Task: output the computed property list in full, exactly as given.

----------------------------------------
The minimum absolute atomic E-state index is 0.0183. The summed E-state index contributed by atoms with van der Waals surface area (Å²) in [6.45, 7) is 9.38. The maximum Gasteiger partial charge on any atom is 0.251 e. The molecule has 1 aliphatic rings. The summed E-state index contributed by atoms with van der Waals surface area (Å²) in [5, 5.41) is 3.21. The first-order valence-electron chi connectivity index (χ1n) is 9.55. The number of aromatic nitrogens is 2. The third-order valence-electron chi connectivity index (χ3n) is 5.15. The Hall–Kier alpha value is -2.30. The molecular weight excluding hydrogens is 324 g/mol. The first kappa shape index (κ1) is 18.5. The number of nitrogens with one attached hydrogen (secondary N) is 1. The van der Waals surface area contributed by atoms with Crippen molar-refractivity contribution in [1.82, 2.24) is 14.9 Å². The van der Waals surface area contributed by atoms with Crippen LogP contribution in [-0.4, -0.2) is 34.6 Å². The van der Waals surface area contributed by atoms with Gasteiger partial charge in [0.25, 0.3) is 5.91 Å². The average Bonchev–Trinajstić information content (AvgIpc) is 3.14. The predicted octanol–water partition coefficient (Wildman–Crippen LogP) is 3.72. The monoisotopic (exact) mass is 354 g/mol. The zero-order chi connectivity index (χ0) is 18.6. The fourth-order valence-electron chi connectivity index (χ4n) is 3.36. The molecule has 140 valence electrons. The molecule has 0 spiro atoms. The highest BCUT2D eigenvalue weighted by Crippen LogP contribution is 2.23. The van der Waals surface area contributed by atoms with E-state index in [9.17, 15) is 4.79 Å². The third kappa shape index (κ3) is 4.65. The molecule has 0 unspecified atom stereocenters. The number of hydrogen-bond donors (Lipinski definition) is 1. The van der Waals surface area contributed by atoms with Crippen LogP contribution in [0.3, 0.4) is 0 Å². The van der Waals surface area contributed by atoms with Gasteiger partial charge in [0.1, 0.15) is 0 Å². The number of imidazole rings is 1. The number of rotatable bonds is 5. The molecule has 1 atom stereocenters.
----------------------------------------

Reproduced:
The minimum absolute atomic E-state index is 0.0183. The summed E-state index contributed by atoms with van der Waals surface area (Å²) in [6.45, 7) is 9.38. The maximum Gasteiger partial charge on any atom is 0.251 e. The molecule has 1 aliphatic rings. The summed E-state index contributed by atoms with van der Waals surface area (Å²) in [5, 5.41) is 3.21. The first-order valence-electron chi connectivity index (χ1n) is 9.55. The number of aromatic nitrogens is 2. The third-order valence-electron chi connectivity index (χ3n) is 5.15. The Hall–Kier alpha value is -2.30. The molecular weight excluding hydrogens is 324 g/mol. The first kappa shape index (κ1) is 18.5. The number of nitrogens with one attached hydrogen (secondary N) is 1. The van der Waals surface area contributed by atoms with Crippen molar-refractivity contribution in [1.82, 2.24) is 14.9 Å². The van der Waals surface area contributed by atoms with Crippen LogP contribution in [-0.4, -0.2) is 34.6 Å². The van der Waals surface area contributed by atoms with Gasteiger partial charge in [0.25, 0.3) is 5.91 Å². The average Bonchev–Trinajstić information content (AvgIpc) is 3.14. The predicted octanol–water partition coefficient (Wildman–Crippen LogP) is 3.72. The monoisotopic (exact) mass is 354 g/mol. The zero-order chi connectivity index (χ0) is 18.6. The fourth-order valence-electron chi connectivity index (χ4n) is 3.36. The molecule has 140 valence electrons. The molecule has 0 spiro atoms. The highest BCUT2D eigenvalue weighted by Crippen LogP contribution is 2.23. The van der Waals surface area contributed by atoms with E-state index in [9.17, 15) is 4.79 Å². The third kappa shape index (κ3) is 4.65. The molecule has 0 unspecified atom stereocenters. The number of hydrogen-bond donors (Lipinski definition) is 1. The van der Waals surface area contributed by atoms with Crippen LogP contribution in [0.3, 0.4) is 0 Å². The van der Waals surface area contributed by atoms with Gasteiger partial charge in [0.1, 0.15) is 0 Å². The number of imidazole rings is 1. The number of rotatable bonds is 5. The molecule has 1 atom stereocenters.